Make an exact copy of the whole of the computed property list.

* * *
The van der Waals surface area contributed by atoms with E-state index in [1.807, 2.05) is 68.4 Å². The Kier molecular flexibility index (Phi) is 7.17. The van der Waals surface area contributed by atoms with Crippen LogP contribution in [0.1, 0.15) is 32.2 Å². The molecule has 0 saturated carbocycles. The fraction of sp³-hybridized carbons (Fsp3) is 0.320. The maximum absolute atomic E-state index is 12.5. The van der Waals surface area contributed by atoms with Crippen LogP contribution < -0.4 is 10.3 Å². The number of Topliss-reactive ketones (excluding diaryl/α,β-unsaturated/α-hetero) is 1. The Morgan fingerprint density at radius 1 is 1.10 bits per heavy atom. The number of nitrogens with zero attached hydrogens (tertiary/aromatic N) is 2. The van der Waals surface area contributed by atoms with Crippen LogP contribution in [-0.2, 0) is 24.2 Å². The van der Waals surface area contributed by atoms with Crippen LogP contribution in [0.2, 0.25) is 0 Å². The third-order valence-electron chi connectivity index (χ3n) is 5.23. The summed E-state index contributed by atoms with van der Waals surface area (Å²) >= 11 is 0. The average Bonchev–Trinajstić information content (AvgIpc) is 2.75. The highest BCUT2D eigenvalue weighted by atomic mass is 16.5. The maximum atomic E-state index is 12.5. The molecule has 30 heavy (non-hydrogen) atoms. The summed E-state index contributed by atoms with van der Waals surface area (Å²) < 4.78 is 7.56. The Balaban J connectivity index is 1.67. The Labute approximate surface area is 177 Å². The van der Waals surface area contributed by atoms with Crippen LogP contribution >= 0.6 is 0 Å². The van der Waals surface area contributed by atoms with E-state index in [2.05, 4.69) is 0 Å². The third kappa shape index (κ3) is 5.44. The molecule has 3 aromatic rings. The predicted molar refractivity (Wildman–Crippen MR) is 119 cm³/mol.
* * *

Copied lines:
The van der Waals surface area contributed by atoms with E-state index in [1.807, 2.05) is 68.4 Å². The Kier molecular flexibility index (Phi) is 7.17. The van der Waals surface area contributed by atoms with Crippen LogP contribution in [0.1, 0.15) is 32.2 Å². The molecule has 0 saturated carbocycles. The fraction of sp³-hybridized carbons (Fsp3) is 0.320. The maximum absolute atomic E-state index is 12.5. The van der Waals surface area contributed by atoms with Crippen LogP contribution < -0.4 is 10.3 Å². The number of Topliss-reactive ketones (excluding diaryl/α,β-unsaturated/α-hetero) is 1. The Morgan fingerprint density at radius 1 is 1.10 bits per heavy atom. The number of nitrogens with zero attached hydrogens (tertiary/aromatic N) is 2. The van der Waals surface area contributed by atoms with Crippen LogP contribution in [-0.2, 0) is 24.2 Å². The van der Waals surface area contributed by atoms with Crippen LogP contribution in [0.2, 0.25) is 0 Å². The third-order valence-electron chi connectivity index (χ3n) is 5.23. The summed E-state index contributed by atoms with van der Waals surface area (Å²) >= 11 is 0. The average Bonchev–Trinajstić information content (AvgIpc) is 2.75. The highest BCUT2D eigenvalue weighted by atomic mass is 16.5. The maximum atomic E-state index is 12.5. The molecule has 30 heavy (non-hydrogen) atoms. The summed E-state index contributed by atoms with van der Waals surface area (Å²) < 4.78 is 7.56. The Balaban J connectivity index is 1.67. The Labute approximate surface area is 177 Å². The van der Waals surface area contributed by atoms with Crippen LogP contribution >= 0.6 is 0 Å². The van der Waals surface area contributed by atoms with E-state index in [2.05, 4.69) is 0 Å². The third kappa shape index (κ3) is 5.44. The molecule has 3 aromatic rings. The predicted molar refractivity (Wildman–Crippen MR) is 119 cm³/mol.